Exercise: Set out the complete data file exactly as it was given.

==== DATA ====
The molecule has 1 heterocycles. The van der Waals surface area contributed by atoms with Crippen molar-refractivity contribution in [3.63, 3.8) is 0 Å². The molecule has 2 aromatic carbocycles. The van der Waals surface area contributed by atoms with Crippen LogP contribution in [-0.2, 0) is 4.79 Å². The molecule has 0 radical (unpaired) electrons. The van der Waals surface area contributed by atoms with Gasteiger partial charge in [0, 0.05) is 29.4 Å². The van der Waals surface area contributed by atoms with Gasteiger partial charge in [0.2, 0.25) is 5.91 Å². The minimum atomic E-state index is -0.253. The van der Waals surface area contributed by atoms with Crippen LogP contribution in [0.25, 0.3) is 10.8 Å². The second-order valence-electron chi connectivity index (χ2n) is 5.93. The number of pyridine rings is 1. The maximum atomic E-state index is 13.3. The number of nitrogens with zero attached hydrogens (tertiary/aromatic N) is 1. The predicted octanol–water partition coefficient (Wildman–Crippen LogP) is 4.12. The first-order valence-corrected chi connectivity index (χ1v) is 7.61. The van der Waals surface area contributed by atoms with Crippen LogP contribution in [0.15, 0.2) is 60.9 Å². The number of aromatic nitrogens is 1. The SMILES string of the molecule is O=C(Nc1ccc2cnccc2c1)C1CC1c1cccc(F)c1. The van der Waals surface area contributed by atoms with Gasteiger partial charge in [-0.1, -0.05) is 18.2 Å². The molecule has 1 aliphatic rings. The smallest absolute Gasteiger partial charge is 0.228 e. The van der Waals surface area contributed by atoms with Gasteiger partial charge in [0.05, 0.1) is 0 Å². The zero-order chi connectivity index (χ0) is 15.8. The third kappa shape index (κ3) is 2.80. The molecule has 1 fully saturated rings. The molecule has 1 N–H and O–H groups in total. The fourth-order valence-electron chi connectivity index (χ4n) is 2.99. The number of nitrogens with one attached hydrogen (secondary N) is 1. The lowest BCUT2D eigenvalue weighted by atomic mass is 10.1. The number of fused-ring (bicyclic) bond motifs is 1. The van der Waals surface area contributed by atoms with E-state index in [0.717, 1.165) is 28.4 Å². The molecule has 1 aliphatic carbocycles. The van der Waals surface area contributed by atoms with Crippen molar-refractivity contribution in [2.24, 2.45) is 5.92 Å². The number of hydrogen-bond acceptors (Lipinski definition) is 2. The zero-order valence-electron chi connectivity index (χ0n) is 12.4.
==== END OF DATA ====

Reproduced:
The molecule has 1 heterocycles. The van der Waals surface area contributed by atoms with Crippen molar-refractivity contribution in [3.63, 3.8) is 0 Å². The molecule has 2 aromatic carbocycles. The van der Waals surface area contributed by atoms with Crippen LogP contribution in [-0.2, 0) is 4.79 Å². The molecule has 0 radical (unpaired) electrons. The van der Waals surface area contributed by atoms with Gasteiger partial charge in [0, 0.05) is 29.4 Å². The van der Waals surface area contributed by atoms with Gasteiger partial charge in [0.2, 0.25) is 5.91 Å². The minimum atomic E-state index is -0.253. The van der Waals surface area contributed by atoms with Crippen LogP contribution in [0.25, 0.3) is 10.8 Å². The second-order valence-electron chi connectivity index (χ2n) is 5.93. The number of pyridine rings is 1. The maximum atomic E-state index is 13.3. The number of nitrogens with zero attached hydrogens (tertiary/aromatic N) is 1. The predicted octanol–water partition coefficient (Wildman–Crippen LogP) is 4.12. The first-order valence-corrected chi connectivity index (χ1v) is 7.61. The van der Waals surface area contributed by atoms with Crippen LogP contribution in [0.15, 0.2) is 60.9 Å². The number of aromatic nitrogens is 1. The SMILES string of the molecule is O=C(Nc1ccc2cnccc2c1)C1CC1c1cccc(F)c1. The van der Waals surface area contributed by atoms with Gasteiger partial charge in [-0.1, -0.05) is 18.2 Å². The molecule has 1 aliphatic rings. The smallest absolute Gasteiger partial charge is 0.228 e. The van der Waals surface area contributed by atoms with Gasteiger partial charge in [0.05, 0.1) is 0 Å². The zero-order chi connectivity index (χ0) is 15.8. The third kappa shape index (κ3) is 2.80. The molecule has 1 fully saturated rings. The molecule has 1 N–H and O–H groups in total. The fourth-order valence-electron chi connectivity index (χ4n) is 2.99. The number of nitrogens with one attached hydrogen (secondary N) is 1. The lowest BCUT2D eigenvalue weighted by atomic mass is 10.1. The number of fused-ring (bicyclic) bond motifs is 1. The van der Waals surface area contributed by atoms with E-state index in [0.717, 1.165) is 28.4 Å². The molecule has 1 aliphatic carbocycles. The van der Waals surface area contributed by atoms with Crippen molar-refractivity contribution in [2.24, 2.45) is 5.92 Å². The number of hydrogen-bond acceptors (Lipinski definition) is 2. The zero-order valence-electron chi connectivity index (χ0n) is 12.4.